Discover Your Personal Brand
Just this week, I presented an interactive seminar, Personal Brand: Your Career Value-Add to dozens of international postdoctoral and MBA graduate students at NC State University. I was asked by the Director of the Office of Postdoctoral Affairs as part of the university’s professional development series.
Personal branding is a vast topic, with about 49 million results when the term is Googled. Whereas ‘corporate brand’ and ’employer brand’ yield an average of 26 million hits.
After my introductory story about beginning my career as a technical recruiter and finding ways to make my hiring managers STAND OUT (remember, this was 1997 and clearly an employee’s market), I orchestrated the launch of the first class exercise.
I directed the class to break out into ‘pods’ and then collaborate to answer one question:
“Share views and ideas and come up with one sentence to answer the question, What is a brand?”
Definition of a Brand
As I walked around the room to listen to the conversations develop, I became excited to hear some really key words get expressed. “Unique!” “Emotional!” “Promise!” The groups synergized and after about 10 minutes I had them present their best efforts to the rest of the group. Here is what I captured:
- A marketing tool/concept that distinguishes the recognizable uniqueness of me from others
- Way of differentiation through invoked emotion
- An image or essence that is progressively built through experience
- A carefully created campaign which serves as a memory trigger to make audience feel emotional toward the brand
- A unique and memorable technical and emotional connection
- A differentiator or modifier that makes you unique and connects with your target audience
- Easily recognizable name/logo that conveys personality, image, and reputation
As the groups elaborated on their responses, I found it interesting how the groups each came up with such different perspectives and yet all accurate definitions. ‘Brand’ for them meant different things, depending on their collective pod or individual perspectives. Tough to put a finger on a ‘one size fits all’ definition for this diverse group!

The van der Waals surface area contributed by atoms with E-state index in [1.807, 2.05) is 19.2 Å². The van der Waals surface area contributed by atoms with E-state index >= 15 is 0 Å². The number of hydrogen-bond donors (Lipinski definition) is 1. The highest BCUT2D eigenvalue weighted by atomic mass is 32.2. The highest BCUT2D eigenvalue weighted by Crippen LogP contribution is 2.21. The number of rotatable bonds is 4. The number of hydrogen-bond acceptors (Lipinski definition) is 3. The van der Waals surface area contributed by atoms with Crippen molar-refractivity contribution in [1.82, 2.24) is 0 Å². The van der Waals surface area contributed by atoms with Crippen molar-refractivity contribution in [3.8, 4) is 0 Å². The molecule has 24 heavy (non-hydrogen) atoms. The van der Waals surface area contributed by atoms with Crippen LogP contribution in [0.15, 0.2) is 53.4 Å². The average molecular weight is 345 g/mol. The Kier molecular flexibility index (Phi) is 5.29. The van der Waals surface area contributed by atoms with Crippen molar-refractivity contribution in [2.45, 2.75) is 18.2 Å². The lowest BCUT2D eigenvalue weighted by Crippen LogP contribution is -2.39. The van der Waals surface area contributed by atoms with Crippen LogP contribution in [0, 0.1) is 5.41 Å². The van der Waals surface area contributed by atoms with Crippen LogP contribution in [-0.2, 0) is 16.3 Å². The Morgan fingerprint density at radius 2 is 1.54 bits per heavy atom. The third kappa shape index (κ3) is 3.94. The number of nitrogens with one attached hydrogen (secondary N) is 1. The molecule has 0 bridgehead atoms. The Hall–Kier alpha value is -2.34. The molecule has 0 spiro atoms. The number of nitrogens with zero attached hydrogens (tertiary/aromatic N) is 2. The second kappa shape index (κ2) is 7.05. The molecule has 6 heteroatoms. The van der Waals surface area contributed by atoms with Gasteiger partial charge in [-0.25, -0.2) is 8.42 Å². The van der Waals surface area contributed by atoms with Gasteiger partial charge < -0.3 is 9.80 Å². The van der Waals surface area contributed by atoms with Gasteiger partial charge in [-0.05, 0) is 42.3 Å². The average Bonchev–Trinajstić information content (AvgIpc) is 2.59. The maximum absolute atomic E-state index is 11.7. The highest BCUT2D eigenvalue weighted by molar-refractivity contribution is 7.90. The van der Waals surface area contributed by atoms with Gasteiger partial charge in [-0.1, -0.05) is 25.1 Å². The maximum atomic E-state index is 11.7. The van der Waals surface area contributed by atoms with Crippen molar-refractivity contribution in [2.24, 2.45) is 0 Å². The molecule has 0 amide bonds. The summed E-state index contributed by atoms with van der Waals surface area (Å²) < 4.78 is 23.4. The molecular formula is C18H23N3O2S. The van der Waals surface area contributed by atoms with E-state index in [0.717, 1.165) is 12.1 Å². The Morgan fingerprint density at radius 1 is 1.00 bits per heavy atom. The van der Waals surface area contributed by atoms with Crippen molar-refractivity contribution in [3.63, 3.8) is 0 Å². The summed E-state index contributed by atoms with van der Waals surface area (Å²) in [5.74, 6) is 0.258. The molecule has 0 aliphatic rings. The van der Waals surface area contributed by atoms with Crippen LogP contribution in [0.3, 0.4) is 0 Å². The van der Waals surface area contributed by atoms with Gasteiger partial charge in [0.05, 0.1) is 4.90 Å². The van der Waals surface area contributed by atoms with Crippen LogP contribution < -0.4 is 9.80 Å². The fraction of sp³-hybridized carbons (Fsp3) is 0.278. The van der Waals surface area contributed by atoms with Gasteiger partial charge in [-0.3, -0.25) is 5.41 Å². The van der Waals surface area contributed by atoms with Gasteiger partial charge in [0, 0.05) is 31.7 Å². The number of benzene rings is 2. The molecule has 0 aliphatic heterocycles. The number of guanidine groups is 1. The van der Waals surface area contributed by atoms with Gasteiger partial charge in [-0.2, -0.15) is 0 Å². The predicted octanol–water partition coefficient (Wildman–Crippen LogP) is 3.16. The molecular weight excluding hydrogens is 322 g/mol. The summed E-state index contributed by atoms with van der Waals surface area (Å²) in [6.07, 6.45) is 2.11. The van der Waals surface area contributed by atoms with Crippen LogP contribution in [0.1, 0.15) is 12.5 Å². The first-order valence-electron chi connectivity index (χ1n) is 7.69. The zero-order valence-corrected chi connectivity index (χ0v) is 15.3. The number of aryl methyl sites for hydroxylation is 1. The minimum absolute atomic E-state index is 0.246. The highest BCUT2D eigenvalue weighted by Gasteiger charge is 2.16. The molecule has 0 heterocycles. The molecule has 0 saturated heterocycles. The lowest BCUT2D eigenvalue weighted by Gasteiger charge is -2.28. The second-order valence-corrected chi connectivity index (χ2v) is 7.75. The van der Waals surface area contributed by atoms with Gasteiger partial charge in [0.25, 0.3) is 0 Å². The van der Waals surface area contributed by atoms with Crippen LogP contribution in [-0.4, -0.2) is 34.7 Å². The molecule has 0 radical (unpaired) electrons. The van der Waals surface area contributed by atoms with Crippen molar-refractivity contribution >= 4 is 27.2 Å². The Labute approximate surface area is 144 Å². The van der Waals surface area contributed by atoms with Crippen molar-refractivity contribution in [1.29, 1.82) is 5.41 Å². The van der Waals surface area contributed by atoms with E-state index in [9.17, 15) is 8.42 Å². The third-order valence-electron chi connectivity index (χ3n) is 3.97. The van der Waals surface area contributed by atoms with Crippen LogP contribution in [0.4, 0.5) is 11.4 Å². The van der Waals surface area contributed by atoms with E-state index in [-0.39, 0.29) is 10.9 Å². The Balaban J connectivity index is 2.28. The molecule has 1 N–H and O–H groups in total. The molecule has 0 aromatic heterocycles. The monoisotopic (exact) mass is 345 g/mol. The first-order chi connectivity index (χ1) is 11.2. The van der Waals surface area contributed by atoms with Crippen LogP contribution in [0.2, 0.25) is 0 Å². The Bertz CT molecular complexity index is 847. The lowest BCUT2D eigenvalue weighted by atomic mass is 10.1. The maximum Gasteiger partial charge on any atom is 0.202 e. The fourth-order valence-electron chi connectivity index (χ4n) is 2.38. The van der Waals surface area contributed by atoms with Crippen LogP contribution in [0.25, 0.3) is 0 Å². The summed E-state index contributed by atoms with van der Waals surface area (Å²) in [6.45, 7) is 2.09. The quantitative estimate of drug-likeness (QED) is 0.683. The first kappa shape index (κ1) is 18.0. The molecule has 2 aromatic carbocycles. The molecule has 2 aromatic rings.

We next moved to specific brands. I flashed different logos on the big screen…asking the group to shout out the product or service name as soon as they knew it.
“PEPSI!!!” The class clearly delighted in this visual.
“Mercedes…” Easily recognizable by nearly all in the room.
It took a realizable hesitation, and then some of the class murmured, “Girl Scouts.”
‘What happened to the recognition?” I asked the class…”What didn’t you all shout it out as loudly as with the first two?”
Participants indicated they either did not remember where they had seen the logo before or had never seen it before.
The answer to this was hit upon by one of the more active participants when he said, “Because Girl Scouts is for young women and girls and many of us here are not women and so we are not the intended target audience for the brand.”
The balance of the class explored the building of a cache of attributes, skills, and soft skills which may be analyzed and considered and communicated toward a select target audience in a specific Unique Proposition of Value. A truly concerted effort in these and other areas of ‘brand discovery’ is the first step in unearthing your personal brand.
Personal Brand Importance
The seminar participants agreed that they learned that:
- Like the Girl Scouts realize, it doesn’t not matter if your message does not reach the world. We cannot be ALL things to ALL people, we want to be ‘selectively famous’ in OUR world (either profession, industry, or geography).
- Once a brand message is identified, it must be clearly and consistently conveyed their brand message to that audience.
- That great brands elicit emotional responses to their name, logo, or some other representation (think Oprah Winfrey, Mother Teresa, Tiger Woods).
Don’t wait, get started and understand what your brand is and how others view you. It’s the first step to discovering your personal brand! You’ll also love these free tools to gauge your online identity!
Live Brand YOU!
Kelly Stewart, Chief Brand Strategist and president of YES Career Services is a veteran HR professional, is certified as: Personal Branding Strategist, Professional Resume Writer, Leadership and Career Management Coach, Online Identity Strategist, and is accredited by the International Coach Federation. Resourceful and creative, she is reputed for her dynamic insights and passionate commitment toward helping her corporate and private clients rebrand and position themselves for unbridled success.